Things are a bit better now. Without grazing pressure, plants (both native and non-native) have returned and stabilized many areas. Channel Islands Restoration and the Navy has been hard at work giving native plants a chance to come back. It has been a long journey and there is much further to go. But where ranch animals were dominating the landscape not too long ago, tiny Island Foxes now frolic in on an island which is slowly recovering its biodiversity.
San Nicolas is also a very important habitat for marine mammals such as elephant seals, sea lions, and even otters (it’s the only site in southern California that has a population of them after they were nearly hunted to extinction by fur traders). When they are out on the beach, people should keep their distance. These animals are very shy.
The Island Coast
Beautiful San Nicolas Island (c) William T. Reid (Used with permission)
Tranquility Beach, our first stop on our little tour, is a popular place for marine mammals. When we visited, however, it was deserted. So, under the watchful eye of our volunteer coordinator, we wandered out onto the sand. The air and sea were calm as we combed through shells we couldn’t take home, marveling at how beautiful they all were. The only sign that there had been elephant seals all over the beach in earlier weeks were the scraps of their shed fur that they had left behind.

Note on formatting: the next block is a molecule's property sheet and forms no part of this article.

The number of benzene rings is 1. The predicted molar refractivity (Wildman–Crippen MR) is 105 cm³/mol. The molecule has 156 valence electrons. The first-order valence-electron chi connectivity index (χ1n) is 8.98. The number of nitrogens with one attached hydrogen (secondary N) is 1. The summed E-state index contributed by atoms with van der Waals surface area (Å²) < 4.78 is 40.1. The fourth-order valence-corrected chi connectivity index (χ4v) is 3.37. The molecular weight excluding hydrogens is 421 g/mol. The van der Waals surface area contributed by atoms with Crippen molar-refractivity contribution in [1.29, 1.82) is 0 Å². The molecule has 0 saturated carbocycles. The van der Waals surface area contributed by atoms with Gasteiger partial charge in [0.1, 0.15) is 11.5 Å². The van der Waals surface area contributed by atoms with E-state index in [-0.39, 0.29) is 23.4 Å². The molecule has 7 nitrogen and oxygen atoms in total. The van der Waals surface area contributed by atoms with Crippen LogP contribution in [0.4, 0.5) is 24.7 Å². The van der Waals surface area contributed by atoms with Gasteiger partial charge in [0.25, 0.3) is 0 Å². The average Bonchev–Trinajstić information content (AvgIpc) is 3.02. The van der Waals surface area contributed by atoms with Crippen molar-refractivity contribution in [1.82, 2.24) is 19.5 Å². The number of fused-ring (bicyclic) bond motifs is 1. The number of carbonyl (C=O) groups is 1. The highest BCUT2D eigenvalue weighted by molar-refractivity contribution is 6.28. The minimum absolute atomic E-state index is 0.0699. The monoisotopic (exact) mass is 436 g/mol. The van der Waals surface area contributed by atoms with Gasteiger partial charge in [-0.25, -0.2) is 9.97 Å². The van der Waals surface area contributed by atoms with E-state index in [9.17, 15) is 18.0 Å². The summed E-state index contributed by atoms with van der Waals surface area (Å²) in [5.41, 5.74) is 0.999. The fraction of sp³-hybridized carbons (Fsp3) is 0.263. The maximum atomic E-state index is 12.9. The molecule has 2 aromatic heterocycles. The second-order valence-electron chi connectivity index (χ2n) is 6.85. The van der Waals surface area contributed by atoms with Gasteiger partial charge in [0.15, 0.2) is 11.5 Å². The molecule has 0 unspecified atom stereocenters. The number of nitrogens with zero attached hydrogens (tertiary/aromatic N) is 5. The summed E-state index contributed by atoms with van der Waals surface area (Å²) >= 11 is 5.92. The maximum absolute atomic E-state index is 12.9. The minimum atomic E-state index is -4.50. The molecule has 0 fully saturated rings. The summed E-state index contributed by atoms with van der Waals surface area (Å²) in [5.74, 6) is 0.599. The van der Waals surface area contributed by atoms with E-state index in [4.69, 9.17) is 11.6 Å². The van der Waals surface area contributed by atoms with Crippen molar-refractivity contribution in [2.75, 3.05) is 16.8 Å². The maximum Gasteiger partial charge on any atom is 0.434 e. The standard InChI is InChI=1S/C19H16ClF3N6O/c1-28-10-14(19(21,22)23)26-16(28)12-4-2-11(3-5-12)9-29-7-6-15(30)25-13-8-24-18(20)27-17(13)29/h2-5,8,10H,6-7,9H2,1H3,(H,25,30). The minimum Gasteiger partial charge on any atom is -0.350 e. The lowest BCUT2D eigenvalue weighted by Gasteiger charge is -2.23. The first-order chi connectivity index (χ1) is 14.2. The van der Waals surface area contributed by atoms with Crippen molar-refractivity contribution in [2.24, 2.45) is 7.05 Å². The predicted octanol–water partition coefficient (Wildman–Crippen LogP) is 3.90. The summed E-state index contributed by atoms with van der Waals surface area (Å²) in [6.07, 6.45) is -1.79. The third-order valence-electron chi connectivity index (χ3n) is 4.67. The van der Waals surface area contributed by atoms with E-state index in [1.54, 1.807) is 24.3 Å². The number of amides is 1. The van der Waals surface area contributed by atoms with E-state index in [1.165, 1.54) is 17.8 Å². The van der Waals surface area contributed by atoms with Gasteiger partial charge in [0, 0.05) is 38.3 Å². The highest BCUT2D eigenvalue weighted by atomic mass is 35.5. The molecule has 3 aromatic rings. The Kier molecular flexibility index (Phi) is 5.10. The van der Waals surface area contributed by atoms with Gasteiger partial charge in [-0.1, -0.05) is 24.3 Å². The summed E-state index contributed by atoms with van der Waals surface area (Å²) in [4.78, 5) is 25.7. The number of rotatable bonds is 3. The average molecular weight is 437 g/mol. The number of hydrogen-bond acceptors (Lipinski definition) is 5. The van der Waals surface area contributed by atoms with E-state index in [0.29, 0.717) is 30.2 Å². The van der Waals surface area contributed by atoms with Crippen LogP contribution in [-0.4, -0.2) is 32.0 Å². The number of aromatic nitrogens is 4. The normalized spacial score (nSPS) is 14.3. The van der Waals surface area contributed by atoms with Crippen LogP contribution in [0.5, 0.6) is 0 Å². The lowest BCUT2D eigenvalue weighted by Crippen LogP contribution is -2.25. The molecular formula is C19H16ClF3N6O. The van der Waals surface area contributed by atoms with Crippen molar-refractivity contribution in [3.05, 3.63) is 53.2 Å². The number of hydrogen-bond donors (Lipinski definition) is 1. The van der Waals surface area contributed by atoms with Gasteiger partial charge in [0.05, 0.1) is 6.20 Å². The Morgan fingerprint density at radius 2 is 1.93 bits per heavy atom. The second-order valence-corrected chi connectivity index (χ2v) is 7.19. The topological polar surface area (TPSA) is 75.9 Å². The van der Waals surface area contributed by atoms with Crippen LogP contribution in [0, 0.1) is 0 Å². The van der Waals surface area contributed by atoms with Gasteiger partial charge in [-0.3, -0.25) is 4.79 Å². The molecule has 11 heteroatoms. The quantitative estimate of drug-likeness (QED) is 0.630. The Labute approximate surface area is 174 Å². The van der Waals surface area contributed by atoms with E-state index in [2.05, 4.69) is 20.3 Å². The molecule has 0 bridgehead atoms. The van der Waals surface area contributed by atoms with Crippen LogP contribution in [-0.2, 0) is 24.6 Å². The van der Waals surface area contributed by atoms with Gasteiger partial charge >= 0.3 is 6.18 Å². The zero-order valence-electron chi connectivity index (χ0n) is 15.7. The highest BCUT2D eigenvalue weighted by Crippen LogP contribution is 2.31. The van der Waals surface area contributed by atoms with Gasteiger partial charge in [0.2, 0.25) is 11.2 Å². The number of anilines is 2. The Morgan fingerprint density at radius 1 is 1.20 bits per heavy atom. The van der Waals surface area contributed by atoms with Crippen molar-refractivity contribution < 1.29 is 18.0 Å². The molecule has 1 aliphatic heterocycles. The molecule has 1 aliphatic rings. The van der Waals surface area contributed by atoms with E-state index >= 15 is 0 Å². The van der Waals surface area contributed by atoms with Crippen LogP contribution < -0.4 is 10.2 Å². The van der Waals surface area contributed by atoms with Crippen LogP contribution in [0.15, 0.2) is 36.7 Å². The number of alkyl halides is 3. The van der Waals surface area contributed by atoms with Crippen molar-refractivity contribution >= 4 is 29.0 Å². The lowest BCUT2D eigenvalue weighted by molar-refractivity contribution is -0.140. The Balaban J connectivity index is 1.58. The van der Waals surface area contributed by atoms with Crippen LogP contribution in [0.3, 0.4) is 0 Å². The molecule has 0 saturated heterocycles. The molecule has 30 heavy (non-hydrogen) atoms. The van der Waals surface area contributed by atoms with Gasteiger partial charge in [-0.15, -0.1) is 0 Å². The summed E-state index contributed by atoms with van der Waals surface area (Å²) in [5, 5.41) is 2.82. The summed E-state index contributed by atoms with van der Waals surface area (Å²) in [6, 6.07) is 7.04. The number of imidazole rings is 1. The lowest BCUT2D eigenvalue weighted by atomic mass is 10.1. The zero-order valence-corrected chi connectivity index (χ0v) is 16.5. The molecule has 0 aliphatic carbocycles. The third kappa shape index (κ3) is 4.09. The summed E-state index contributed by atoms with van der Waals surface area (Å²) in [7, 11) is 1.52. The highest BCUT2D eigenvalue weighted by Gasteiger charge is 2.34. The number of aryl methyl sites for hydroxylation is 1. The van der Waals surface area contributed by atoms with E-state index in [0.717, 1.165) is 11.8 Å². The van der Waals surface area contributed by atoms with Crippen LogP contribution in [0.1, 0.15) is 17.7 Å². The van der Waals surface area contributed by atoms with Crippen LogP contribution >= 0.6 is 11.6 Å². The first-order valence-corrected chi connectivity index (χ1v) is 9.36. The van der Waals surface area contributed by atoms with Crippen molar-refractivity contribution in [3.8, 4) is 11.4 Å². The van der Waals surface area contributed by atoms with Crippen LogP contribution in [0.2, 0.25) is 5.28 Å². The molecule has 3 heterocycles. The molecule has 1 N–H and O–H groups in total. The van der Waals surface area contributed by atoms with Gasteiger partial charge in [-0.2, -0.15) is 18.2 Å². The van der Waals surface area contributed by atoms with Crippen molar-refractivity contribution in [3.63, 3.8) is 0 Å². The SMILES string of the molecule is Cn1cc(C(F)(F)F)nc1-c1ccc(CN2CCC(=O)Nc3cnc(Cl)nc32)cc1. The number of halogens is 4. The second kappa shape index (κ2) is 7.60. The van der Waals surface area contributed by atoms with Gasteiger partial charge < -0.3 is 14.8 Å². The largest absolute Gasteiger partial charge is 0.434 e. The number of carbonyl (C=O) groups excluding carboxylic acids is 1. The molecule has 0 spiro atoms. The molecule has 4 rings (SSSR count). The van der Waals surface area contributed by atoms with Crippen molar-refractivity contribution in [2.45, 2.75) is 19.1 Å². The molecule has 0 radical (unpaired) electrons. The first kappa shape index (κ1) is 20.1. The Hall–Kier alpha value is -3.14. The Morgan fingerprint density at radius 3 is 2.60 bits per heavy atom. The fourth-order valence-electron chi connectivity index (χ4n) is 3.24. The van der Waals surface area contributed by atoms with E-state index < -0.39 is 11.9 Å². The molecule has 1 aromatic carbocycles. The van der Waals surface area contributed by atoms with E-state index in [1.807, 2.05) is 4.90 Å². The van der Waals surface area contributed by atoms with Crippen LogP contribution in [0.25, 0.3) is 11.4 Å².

Once we were done there, we continued driving around the island, where we passed through the driest area. I almost felt at home as we navigated down a road surrounded by cholla. We stopped at a loading pier where we stepped out to silently watch the sea lions far down on the beach. They didn’t notice us as we kept quiet, and two young pups frolicked with one another in the surf. It was a beautiful sight.
We topped the night off with a hearty dinner of burgers, salads, sandwiches and cookies at the restaurant in Nick Town. I can’t say how much I appreciated the soft, cozy bed of the hotel room when I finally returned for the night. No computer or phone to distract me from sleeping.
Locking the Keys in the Car
NOT something that we saw; elephant seals use San Nicolas at some times of the year and no one is allowed to disturb them. From Pixabay.